170 pages, US $ 6 (Rs.80)

The perennial complaint of women everywhere including in the West is that their accomplishments in the public arenas of arts, literature, science, politics, religion etc are seldom recognized by male-dominated societies. And, there is a great deal of truth to it. Among Christian communities, it appears to me that the worst offenders are those who adhere to the orthodox denominations of Christianity. In this reviewer’s opinion, M. Kurian’s impressive biography of Sarah Chakko’s accomplishments merely reinforces such grievances. The only recorded recognition of Sarah Chakko’s contributions took place overseas in 1954 when the United Church Women of Pittsburgh gave $ 10,000 to the World Council of Churches (WCC) in recognition of her work. The book deals with the life and works of Sarah Chakko who became both a stellar educator of university women in India as well as a great Christian ecumenist of our times. She was the first to reap in 1951 a double honor from the WCC, by becoming its first elected Indian President as well as the first woman President of that world organization. Sarah Chakko accomplished that feat, about three decades before another illustrious Bishop of our Church (Paulos Mar Gregorios) became the President of WCC in 1983.

This great lady lived a bare 49 years, in the nature of a shooting star perhaps, yet blazed a trail of tremendous achievements on behalf of women, not only in India but worldwide. It is rather strange that though she was born in the Orthodox Syrian Christian faith, she lived “actively in fellowship with the Methodist communion” as M. Kurian states in his book. Its 170 pages are filled with poignant recollections of Ms. Chakko’s early life, her college years, stewardship of the Isabella Thoburn College as its Principal and her many other leadership roles in the Young Women’s Christian Association (YWCA), Student Christian Movement (SCM) and finally at the WCC. Reading this book will be an inspiring experience to any one who can spare two hours to learn and meditate about the spirit and philosophy of this Christian woman who truly practiced unconditional love towards one’s fellow humans just as Jesus commanded us to do.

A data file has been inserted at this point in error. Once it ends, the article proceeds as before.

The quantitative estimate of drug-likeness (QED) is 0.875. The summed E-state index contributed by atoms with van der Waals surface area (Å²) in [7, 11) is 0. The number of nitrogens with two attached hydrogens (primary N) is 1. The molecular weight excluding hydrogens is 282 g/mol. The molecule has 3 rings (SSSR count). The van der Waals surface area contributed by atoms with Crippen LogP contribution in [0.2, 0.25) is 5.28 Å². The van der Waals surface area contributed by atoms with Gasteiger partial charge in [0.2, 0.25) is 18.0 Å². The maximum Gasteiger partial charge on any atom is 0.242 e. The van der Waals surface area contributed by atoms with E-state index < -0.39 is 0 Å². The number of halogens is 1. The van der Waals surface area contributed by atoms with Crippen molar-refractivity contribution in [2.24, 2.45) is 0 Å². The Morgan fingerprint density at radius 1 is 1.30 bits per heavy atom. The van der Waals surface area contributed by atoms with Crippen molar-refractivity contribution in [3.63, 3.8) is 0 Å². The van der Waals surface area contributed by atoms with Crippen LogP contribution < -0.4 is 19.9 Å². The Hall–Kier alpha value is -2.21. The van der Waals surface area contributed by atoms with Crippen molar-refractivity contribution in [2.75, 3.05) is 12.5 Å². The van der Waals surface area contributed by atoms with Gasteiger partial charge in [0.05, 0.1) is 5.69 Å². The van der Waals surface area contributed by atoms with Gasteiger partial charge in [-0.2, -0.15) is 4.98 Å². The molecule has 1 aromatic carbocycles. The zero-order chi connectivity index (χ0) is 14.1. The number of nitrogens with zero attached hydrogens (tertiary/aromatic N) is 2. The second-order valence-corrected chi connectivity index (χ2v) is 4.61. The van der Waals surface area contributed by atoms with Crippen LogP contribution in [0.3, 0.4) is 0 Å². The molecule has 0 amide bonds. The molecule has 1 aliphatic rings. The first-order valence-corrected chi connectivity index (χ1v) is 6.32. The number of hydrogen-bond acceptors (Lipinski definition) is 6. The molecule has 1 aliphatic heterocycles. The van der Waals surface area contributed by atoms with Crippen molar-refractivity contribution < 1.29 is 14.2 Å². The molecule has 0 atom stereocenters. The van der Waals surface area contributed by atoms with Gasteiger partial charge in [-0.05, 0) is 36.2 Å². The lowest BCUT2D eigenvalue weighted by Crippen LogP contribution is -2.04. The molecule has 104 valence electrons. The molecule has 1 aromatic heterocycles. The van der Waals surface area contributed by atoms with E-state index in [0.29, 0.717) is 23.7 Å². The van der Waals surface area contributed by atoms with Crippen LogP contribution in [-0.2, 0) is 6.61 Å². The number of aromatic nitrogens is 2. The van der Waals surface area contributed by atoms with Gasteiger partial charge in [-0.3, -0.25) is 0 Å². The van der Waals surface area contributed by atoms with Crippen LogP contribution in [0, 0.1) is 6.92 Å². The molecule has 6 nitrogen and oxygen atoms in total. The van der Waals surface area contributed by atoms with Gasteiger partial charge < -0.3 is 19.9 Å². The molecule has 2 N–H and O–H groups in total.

From her early years, it appears to this reviewer that Sarah Chakko was aware of a lack of fairness extended to women by the society in which she was raised. Though her biographer avers “Sarah’s call to teach was the outcome of a craving for the fullness of life for the women of India”; it appears that her first love was to become a physician. After her early schooling in her home community of Trichur, her father, M. A. Chakko (Commissioner of Excise, Cochin) and her mother Mary Eralil of Parur in Travancore allowed her to go and seek her first degree in arts from the Queen Mary’s College in Madras. Subsequently she worked for two years as a teacher at the Bentinck Girls School High School, Madras. She was then summoned back by her parents to Trichur to teach at the Christava Mahilalayam in Alwaye. She spent a year there and then re-enrolled for a Master of Arts in Economics and History at the Madras Presidency College. The return to Madras for her further education seems to have been made easier because of her brother George’s admission to the Madras Medical College.

Sarah was not only brilliant in her academic achievements at the Presidency College but she also excelled in swimming as well as playing competitive tennis, basketball and volleyball. Soon after her graduation from the Presidency College, she was given an appointment as Lecturer at the Isabella Thoburn College in Lucknow in 1930 from where she rose to become its Vice Principal in 1939. Even before Sarah became the Vice Principal of that institution, she represented the SCM Conference in Java (1933), went to the United States in 1936 as a representative of the Burma and Ceylon delegation to participate in the World Student Christian Federation Conference in San Francisco. On a furlough from her college duties, Sarah also used that opportunity to get a Master’s Degree in Education from the University of Chicago. After six years of demonstrated excellence as Vice Principal, Sarah was chosen as the Isabella Thoburn College’s Principal in 1945, an accomplishment she wished her father had been alive to celebrate with her. Sarah’s father, M.A. Chakko died in 1941.